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Information about all aspects of finances affected by a serious health condition. Includes income sources such as work, investments, and private and government disability programs, and expenses such as medical bills, and how to deal with financial problems.
Information about all aspects of health care from choosing a doctor and treatment, staying safe in a hospital, to end of life care. Includes how to obtain, choose and maximize health insurance policies.
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Consultative Examination


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A state agency (generally referred to as Disability Determination Service or DDS) determines whether your health condition satisfies the requirements of Social Security Disability Insurance (SSDI) and/or Supplemental Security Income (SSI). If the DDS Analyst doesn't have enough information from your medical record to determine if you are disabled, or if your records are believed to be too incomplete, the Analyst may arrange with a doctor or psychiatrist for what is generally referred to as a "Consultative Exam".

Consultative Exams are paid for by Social Security. (If it costs you money to travel to the exam, ask for reimbursement of your costs).

If DDS wants you to undergo a Consultative Exam, you will receive a letter, usually about a month after the interview, giving you the name, address and date and time of your appointment with a physician. The physician is one who contracts with Social Security.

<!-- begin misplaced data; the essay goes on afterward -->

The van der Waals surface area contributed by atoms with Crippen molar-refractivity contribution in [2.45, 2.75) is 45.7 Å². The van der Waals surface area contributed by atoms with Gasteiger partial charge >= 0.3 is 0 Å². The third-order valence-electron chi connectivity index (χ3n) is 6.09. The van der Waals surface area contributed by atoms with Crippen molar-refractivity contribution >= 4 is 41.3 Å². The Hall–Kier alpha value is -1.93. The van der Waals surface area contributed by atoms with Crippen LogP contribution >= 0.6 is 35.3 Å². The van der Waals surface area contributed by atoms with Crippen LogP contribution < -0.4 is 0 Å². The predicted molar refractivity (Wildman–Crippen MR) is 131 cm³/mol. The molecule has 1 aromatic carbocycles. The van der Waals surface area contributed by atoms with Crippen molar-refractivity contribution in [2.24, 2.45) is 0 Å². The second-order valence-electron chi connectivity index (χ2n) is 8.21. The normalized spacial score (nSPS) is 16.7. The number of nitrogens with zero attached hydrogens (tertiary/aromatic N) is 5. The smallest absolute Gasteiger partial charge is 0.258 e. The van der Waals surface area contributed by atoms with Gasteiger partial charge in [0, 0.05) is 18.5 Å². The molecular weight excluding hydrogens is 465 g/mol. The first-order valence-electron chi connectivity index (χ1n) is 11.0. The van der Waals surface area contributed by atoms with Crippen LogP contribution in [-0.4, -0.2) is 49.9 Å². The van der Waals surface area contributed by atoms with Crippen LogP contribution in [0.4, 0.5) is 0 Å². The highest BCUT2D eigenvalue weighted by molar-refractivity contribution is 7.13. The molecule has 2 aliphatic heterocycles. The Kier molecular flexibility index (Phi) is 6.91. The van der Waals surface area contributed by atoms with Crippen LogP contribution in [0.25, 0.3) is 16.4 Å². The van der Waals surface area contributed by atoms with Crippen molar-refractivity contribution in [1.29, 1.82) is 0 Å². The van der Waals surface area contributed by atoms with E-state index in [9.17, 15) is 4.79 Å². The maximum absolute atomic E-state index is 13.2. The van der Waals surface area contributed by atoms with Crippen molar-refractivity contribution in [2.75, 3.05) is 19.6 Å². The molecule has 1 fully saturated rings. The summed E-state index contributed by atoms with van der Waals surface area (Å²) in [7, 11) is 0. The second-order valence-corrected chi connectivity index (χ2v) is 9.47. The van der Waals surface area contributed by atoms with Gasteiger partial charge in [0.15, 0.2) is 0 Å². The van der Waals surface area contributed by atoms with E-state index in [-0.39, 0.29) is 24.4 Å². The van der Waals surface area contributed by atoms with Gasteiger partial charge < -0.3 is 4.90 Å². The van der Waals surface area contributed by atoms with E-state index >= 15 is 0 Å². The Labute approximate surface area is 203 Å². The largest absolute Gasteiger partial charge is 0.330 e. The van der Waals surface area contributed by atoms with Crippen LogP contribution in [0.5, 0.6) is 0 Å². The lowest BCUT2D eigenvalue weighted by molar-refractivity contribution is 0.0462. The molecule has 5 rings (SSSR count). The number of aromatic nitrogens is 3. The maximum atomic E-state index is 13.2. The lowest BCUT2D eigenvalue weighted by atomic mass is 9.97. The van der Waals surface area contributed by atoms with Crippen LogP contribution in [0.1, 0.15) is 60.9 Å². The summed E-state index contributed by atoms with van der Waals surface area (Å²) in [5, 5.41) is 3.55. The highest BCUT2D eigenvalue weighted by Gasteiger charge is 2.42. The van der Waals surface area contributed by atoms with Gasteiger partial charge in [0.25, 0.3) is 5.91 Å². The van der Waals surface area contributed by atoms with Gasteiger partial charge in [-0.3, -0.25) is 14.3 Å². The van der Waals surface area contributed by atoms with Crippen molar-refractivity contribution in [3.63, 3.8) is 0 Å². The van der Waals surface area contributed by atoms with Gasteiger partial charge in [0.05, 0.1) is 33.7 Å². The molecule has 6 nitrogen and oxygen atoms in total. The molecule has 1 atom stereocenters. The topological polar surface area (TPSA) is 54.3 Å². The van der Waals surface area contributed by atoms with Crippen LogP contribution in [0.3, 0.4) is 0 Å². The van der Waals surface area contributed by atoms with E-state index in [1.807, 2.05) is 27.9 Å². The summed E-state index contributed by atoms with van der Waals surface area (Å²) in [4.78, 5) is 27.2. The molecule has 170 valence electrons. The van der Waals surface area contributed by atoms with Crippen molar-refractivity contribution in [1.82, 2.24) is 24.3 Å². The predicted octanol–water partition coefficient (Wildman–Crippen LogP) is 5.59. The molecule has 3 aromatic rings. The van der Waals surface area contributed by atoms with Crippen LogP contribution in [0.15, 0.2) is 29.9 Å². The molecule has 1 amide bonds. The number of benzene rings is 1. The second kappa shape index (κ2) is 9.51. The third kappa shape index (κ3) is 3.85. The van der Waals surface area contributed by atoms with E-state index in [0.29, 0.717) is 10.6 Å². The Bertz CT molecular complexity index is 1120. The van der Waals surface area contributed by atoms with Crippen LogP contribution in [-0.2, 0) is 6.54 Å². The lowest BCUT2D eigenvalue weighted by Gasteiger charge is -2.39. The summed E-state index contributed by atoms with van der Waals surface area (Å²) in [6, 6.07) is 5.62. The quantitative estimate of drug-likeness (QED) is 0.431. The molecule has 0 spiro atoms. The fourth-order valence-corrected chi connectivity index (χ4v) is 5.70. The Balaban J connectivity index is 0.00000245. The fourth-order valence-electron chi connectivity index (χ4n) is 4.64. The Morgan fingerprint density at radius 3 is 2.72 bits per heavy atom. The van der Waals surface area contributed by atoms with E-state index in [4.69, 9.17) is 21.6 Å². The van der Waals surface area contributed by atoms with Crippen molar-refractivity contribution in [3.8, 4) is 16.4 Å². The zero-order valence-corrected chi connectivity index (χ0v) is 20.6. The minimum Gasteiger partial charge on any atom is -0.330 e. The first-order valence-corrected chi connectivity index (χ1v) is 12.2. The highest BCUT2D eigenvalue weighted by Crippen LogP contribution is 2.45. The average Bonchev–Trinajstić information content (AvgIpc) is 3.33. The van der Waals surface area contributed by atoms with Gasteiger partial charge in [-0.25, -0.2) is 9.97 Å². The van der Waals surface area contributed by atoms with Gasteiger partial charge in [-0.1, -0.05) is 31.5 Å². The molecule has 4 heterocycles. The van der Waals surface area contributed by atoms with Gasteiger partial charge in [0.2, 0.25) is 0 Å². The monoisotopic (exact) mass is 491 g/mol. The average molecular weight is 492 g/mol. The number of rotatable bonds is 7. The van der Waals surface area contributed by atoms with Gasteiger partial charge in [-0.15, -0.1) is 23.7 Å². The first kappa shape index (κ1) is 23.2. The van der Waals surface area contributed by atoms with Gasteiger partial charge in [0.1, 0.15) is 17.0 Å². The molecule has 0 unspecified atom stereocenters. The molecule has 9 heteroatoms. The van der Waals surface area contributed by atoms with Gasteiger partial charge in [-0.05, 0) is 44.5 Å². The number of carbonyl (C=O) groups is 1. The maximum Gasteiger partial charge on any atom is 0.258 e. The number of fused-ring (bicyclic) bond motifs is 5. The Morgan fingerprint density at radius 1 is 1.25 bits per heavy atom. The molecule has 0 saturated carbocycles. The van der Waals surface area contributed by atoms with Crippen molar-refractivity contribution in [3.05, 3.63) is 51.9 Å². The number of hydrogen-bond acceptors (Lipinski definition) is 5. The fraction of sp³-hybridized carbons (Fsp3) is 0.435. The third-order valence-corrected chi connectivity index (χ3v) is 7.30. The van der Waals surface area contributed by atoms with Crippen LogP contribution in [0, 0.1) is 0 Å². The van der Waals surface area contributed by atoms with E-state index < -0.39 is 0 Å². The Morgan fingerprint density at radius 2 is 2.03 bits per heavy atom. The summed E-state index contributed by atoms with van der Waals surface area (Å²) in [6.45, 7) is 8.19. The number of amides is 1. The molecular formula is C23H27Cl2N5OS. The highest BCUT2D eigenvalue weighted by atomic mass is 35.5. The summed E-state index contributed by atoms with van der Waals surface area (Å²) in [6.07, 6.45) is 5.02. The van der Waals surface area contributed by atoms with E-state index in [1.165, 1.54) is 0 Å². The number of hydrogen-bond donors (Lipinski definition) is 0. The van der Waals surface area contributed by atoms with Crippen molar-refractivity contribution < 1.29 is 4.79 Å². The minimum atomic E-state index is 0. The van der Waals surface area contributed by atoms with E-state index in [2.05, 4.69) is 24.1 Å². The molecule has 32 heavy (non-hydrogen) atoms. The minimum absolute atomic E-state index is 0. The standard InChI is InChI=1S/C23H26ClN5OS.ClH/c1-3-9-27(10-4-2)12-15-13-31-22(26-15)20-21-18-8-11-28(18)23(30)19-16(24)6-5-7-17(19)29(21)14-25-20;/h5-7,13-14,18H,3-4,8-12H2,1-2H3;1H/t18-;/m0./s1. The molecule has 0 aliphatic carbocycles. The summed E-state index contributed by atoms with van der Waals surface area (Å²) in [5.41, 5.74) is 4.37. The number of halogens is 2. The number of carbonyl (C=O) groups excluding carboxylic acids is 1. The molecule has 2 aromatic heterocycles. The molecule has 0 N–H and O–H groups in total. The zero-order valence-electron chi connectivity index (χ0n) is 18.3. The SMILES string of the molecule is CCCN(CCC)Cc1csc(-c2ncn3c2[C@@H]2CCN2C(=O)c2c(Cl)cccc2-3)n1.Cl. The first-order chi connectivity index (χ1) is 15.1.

DDS will let you know the type of examination or test(s) it needs to help decide whether you qualify for Disability benefits. It may be as simple as a test such as an X-ray or an EKG. Alternatively, DDS could request a more comprehensive examination.

While it is not a written rule, the experience of many people who deal with the Social Security Administration regularly is that a Consultative Exam is requested when an analyst is leaning toward denying a claim. The Consultative Exam can be useful in helping document in the file a reason for the denial. You can imagine how little helpful information a doctor can provide if she or he has never seen you before and only spends fifteen to twenty minutes or less examining you. On the other hand, it could just be that your record doesn't have enough information so the analyst wants to collect more.

You have a right to request that your own doctor conduct the exam. Social Security can refuse the request if the doctor doesn't meet specific criteria.

Whether your own doctor or the insurance company's examines you, you can take steps to protect yourself and improve your chances of getting your claim approved.

Note: See: What To Do If You Are Asked To Take A Consultative Exam

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